World’s first VR focus group study?

It is easy to talk about how industries are being transformed and prophesize about the need to relearn professions from the ground up as new technologies render hard-earned experiences obsolete. It is in fact very easy – as long as you are not talking about your own job. Change is a good thing; just make sure it happens to others.

But my own profession is now changing at its core. In a virtual reality (VR) related project Ericsson ConsumerLab is currently running, we decided to eat our own dog food and do the focus group research part in VR itself. I have not heard about anyone else doing this yet, so we are breaking new ground here!

Instead of going to a large city somewhere, recruiting people and inviting them in groups of four to eight to a dedicated qualitative facility with a glass mirrored room (for onlookers), we invited groups of the same size to a virtual room in an online environment called Altspace VR.

Participants in our groups are from all over the USA; from the West Coast to the East Coast – and we researchers are in India and Sweden. But we meet as avatars and the focus groups are run in traditional form: onlookers have a PC screen to look at, sessions are recorded for later analysis, slides and videos are used to show concepts, and a moderator leads the participants through an hour or more of discussion.

Of course, there are some differences in dynamics to the sessions. Some people join the discussion halfway through and it is easier to leave if you get bored. Some people are also ruder than in a physical setting. But for the most part people behave and interact surprisingly naturally.

There are, however, two differences that will ensure fast growing popularity of VR focus groups. The most obvious one is money; all you need is a PC with a VR headset and someone who recruits respondents. There is no travel, no renting of expensive facilities, and no wasted time. What used to take weeks can be done in hours. Second, you can just as easily do global research as local. All you need is a group moderator who speaks ten or fifteen languages and can stay awake in any time zone…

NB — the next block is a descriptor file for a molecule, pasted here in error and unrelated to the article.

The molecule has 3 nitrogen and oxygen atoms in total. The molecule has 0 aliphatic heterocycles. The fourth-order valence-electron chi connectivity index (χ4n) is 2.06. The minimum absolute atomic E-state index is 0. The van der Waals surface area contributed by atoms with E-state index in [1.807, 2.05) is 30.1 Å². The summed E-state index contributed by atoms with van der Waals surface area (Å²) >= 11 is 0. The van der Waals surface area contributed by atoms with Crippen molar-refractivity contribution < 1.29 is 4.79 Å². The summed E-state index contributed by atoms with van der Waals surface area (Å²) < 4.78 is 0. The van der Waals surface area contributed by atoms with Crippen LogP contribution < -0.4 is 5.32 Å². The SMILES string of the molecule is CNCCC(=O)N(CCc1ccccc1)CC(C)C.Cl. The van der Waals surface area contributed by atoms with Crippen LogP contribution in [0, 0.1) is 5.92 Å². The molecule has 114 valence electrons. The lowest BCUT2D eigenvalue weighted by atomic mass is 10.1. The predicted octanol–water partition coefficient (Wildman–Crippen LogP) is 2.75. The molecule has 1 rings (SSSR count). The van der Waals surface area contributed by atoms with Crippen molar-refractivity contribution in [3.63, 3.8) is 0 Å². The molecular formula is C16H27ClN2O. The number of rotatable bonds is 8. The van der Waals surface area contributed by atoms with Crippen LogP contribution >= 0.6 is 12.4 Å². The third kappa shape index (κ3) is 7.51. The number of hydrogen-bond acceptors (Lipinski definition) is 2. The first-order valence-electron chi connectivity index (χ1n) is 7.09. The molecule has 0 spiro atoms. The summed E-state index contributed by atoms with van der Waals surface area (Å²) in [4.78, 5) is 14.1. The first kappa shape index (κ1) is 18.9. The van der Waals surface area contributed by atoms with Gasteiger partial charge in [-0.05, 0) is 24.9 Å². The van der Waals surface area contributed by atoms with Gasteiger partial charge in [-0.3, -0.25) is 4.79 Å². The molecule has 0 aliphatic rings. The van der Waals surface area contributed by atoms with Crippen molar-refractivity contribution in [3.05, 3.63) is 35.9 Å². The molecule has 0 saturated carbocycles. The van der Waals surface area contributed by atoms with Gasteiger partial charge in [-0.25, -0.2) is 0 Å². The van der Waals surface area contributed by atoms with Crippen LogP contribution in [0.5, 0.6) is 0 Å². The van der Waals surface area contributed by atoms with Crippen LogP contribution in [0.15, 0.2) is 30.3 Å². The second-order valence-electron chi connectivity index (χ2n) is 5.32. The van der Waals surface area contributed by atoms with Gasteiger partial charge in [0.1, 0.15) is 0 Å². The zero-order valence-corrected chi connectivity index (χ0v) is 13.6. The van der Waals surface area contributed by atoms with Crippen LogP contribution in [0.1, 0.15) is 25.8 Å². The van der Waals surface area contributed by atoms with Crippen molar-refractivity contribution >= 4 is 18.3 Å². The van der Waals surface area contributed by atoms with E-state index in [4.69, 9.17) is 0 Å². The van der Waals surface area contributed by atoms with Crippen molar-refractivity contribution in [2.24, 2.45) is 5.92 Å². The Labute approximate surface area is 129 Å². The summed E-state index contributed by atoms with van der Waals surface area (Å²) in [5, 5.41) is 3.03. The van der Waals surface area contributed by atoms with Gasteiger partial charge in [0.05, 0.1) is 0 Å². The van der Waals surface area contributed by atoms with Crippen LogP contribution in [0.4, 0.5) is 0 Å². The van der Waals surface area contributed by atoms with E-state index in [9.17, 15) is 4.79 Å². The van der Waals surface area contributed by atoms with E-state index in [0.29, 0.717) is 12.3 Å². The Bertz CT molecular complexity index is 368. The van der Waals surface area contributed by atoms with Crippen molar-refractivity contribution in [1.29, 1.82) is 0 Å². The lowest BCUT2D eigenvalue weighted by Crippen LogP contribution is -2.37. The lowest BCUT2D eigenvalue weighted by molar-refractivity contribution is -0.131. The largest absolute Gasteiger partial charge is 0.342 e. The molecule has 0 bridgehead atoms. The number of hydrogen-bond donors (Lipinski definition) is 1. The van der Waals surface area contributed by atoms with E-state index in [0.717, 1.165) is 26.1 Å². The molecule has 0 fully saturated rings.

It will, of course, take a few years for this transformation to happen. Most people today are on mobile VR headsets such as Samsung Gear VR and they can only participate 20 minutes before their phones overheat. People who are using dedicated VR headsets such as HTC Vive or Oculus Rift are decidedly early adopters, and while interviewing them about the future of VR itself works very well, they might not be the appropriate target audience to discuss a new toothpaste or pet accessories.

But even though our project has an early adopter focus, it is interesting to see the spread of personalities in the groups. Avatar choices are all over the place: Those wanting to flaunt their techie side may select robots of various forms, whereas others select the avatar with closest physical resemblance to themselves. Speaking of humanity, some select oblong shapes still resembling their human form, whereas others feel more comfortable in a legless flying thing with a propeller on top. I appear as a yellow robot ball shape – wonder what that says about me?

There is also abundance of expression when it comes to body language: Those who have neither hands or feet wiggle their heads around or swoop round in the room like they are on fire; those with hands (i.e. hand controllers) wave them about more or less animatedly; and those with sensors on their bodies can really knock other participants out with shows of dexterity.

Here is a short clip from one of the sessions, focusing on a person wearing a sensor suit. If you are a consumer researcher who has seen anything like this in physical focus groups, well then you needn’t worry that there is too much transformation ahead of you. Whereas for the rest of us, it may be another matter!

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